The Discoveries of World Musicians By Sasa Radojevic
A much loved section of the programme of the Thessaloniki Documentary Festival – Images of the 21st Century, is that devoted to Musical Documentaries. New trends in music, biographies of great composers, known and unknown artists, retrospectives and analyses of different musical genres are all featured in the programme.
The audiences favorite film, Kurt Cobain: About a Son (director: A.J. Schnack), is an intimate and moving meditation on the late musician and artist Kurt Cobain. About a Son is based on more than 25 hours of previously unheard interviews conducted with Cobain by music journalist Michael Azerrad for his book Come As You Are: The Story of Nirvana. With a soundtrack which includes music by more than 20 artists who influenced or touched Cobain during his life, this is not just a film about the world famous rock star Cobain became in less than a year’s time. Rather, this is a touching portrait of an American boy who grew up in the midst of the wrenching societal and cultural upheavals of the 1970s and 1980s.
In the film Awesome: I Fucking Shot That!, director Nathanial Hornblower included 50 cameras given to audience members for shooting performance band Beastie Boys in New York’s Madison Square Gardens. This isn’t just an experiment in collective creativity or an easy gimmick; Awesome doesn’t come from how well it captures the performance – a lot of the footage is distant or shaky, and a lot of the film is covered up by video effects – but rather in how well it captures the entire concert experience.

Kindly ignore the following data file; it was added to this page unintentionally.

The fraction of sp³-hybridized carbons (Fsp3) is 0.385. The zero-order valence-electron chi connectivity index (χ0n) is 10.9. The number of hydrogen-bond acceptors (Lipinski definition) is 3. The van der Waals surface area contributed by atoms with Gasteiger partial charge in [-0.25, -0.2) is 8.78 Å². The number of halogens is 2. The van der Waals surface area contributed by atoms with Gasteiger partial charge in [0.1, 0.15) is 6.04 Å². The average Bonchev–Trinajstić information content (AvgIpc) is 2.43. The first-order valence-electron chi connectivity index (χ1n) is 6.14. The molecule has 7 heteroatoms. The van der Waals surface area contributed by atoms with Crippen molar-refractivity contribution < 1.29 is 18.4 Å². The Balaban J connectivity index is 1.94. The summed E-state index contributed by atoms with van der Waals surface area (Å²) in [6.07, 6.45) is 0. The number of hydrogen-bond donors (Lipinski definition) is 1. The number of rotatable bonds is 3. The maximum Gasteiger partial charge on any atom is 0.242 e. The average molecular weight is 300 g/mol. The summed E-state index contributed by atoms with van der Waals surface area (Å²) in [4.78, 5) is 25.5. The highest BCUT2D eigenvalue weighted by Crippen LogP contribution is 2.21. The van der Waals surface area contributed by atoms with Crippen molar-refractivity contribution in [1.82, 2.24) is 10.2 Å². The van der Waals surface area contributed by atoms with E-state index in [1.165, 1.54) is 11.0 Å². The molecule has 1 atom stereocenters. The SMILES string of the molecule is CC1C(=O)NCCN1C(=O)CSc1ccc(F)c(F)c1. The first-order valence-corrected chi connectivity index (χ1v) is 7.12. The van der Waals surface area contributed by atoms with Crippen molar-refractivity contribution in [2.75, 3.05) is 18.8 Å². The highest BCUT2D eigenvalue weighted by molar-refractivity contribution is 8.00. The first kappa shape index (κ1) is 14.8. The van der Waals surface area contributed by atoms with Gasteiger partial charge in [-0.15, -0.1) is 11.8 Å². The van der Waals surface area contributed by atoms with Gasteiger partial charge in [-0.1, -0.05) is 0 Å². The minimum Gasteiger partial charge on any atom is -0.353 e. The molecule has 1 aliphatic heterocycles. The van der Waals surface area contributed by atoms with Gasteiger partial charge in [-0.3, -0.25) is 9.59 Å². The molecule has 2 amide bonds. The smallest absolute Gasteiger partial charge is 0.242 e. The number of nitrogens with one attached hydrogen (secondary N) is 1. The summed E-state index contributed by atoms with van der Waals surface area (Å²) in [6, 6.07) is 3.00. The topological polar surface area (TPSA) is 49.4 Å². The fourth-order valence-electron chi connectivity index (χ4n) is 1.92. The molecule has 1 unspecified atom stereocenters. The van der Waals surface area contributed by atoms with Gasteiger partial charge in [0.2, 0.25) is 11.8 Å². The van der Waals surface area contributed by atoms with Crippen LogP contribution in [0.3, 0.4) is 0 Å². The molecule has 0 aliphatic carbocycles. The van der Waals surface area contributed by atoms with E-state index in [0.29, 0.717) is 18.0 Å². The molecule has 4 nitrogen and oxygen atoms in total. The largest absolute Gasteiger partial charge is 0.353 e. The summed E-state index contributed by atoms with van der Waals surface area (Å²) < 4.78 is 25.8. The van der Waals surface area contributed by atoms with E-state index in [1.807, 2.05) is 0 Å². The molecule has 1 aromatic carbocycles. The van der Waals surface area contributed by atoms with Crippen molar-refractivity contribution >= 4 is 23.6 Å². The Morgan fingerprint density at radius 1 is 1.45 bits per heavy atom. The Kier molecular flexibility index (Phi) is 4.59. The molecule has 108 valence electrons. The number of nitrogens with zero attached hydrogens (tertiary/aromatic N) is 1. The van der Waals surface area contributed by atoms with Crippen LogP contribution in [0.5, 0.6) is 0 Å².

A very important part of the music documentaries program at the Thessaloniki Documentary Festival was the tribute to the television series World Musicians. Artfully combining information with entertainment, World Musicians, under the guidance of presenter Leonidas Antonopoulos, whirls the viewer to the rhythms and colors of unique musical traditions. This is a special voyage, vividly pulsing to the particular sounds and lifestyle of different places: Cairo, Tilburg, Zanzibar, Teheran, Tel Aviv, Madrid and Barcelona, Mindelo, Gucha, Anogeia, Kissamos and Lasithi. In every episode Leonidas Antonopoulos, the creator of the series, analyzes the past, present and future of a country and its people through the sounds and colors of its music.
Antonopoulos also researches some contemporary musical reality, inspired and based in musical genres and the mainstream of the pop music industry. In the film, for example, Antonopoulos travels to the center of Serbia to meet the Brass Band Summi at Gucha and witnesses the biggest party in the Balkans, the brass band festival in Gucha. This is a musical meeting that attracts the best brass musicians, gypsy and non-gypsy and dozens of bands born in the village into a real life Kusturica Underground.
The other side of gypsy music Antonopoulos presents in the film is the Gypsy Music International Festival in Holland. Antonopoulos visits a gypsy camp, eats and sing along with them, just for a while, he experiences a Time of the Gypsies, totally different to established stereotypes.
In other words, the Thessaloniki Documentary Festival discovered and selected attractive musical documentaries.